Can Enzymes Aid Digestion?

We are more aware now than ever before that the foods we eat nourish our body while some may bring harm. We know that the energy we need we get from our foods, the healthy life we live we benefit from healthy foods. In whatever manner foods are categorized, be it by the calories they contain or the places they come from, they are processed in the body in the same manner. All foods go through a process called digestion starting in the mouth into the alimentary canal with the aid of chemical compounds specialized for their absorption called enzymes.

Digestion occurs because of the presence of enzymes in the gastrointestinal tract. Foods are broken down into smaller substances, simpler compounds for use by the body. This process is coordinated with many other processes in the body altogether known as metabolism, and the enzymes of the digestive system serve as agents that connect digestion to the rest of metabolic reactions.

Mouth: Amylase and Lingual Lipase

Digestion begins in the oral cavity, the mouth in particular, with the chewing of foods.

Right after we swallow them, foods are mixed with saliva, which softens the food and causes them to stick together in the form of bolus. The saliva has the enzyme amylase that breaks down bigger carbohydrates into sugars that dissolve in water like maltose. Also, the oral cavity contains the enzyme lingual lipase that helps break down some fats into simpler fatty acids. When we push the bolus form of foods to the back of the mouth after we chew, it passes through the esophagus into the stomach in a few seconds.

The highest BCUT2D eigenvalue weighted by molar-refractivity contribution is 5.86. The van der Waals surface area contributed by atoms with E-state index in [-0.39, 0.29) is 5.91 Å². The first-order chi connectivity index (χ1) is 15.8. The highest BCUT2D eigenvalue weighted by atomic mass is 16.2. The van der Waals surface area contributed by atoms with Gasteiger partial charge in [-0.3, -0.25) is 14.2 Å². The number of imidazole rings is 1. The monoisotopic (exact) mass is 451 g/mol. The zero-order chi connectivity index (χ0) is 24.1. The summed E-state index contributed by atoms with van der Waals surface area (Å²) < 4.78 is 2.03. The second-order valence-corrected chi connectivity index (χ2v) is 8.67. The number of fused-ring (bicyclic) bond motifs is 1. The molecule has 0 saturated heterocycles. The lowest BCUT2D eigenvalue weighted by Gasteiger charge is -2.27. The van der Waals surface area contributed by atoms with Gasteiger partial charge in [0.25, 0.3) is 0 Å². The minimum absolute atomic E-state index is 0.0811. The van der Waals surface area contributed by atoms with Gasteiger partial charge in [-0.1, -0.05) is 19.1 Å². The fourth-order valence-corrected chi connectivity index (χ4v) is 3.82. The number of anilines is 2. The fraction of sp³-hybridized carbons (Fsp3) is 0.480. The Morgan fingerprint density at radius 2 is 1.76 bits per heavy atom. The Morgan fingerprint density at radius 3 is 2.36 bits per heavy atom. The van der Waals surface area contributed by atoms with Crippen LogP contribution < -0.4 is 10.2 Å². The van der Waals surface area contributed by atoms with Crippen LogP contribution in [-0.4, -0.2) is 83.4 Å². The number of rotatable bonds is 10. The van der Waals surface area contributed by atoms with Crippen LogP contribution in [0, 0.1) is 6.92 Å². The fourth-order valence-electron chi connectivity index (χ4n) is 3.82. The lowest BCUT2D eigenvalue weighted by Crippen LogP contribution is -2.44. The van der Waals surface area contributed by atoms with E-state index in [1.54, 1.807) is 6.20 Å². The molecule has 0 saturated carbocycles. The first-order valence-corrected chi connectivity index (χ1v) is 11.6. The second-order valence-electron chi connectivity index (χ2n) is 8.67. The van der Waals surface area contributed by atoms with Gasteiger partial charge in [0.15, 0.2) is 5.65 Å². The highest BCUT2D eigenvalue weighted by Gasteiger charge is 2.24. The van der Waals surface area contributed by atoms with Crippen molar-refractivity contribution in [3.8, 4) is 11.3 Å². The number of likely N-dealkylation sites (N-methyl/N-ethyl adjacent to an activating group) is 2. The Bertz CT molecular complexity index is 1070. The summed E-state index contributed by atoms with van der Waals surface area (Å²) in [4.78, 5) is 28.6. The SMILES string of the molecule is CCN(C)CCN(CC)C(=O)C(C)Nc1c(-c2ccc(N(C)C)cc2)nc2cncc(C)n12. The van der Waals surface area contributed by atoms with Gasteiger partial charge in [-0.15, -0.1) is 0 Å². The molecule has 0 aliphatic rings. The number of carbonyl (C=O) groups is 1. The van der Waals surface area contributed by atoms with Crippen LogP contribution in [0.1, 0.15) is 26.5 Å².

Stomach: Pepsin

If we fail to chew the foods we swallow, digestion starts in the stomach.

Gastric acid is responsible for the low pH in the stomach, resulting in an acidic environment that exposes the chemical makeup of proteins and kill microorganisms that get in. The enzyme pepsin breaks down proteins into peptides, simpler amino acids. Alcohol passes through the stomach walls and gets absorbed by the blood, explaining the short time it takes to intoxicate the body. The rest of the food component is turned into a semi-fluid form called chime and passed to the small intestine.

Intestine: Carbohydrase, Lipase, and Protease

Much of the absorption process takes place in the small intestine where everything is further broken down into compounds the body can absorb through the intestinal walls into the bloodstream. Bile emulsifies fats and fatty acids. The pancreatic juice is a combination of different kinds of enzymes classified into three: (1) carbohydrase, (2) lipase, and (3) protease. Carbohydrase changes the chemical makeup of starches and other forms of carbohydrates into monosaccharides or simple sugars. Lipase changes emulsified fat molecules into monoglycerides and free fatty acids. Protease changes the peptide bonds of proteins into shorter chains of amino acids. All of which are ready for absorption by the fingerlike projections of the intestinal walls.

As you might have observed, enzymes are fundamental components of digestion. Have you had your digestive enzymes today?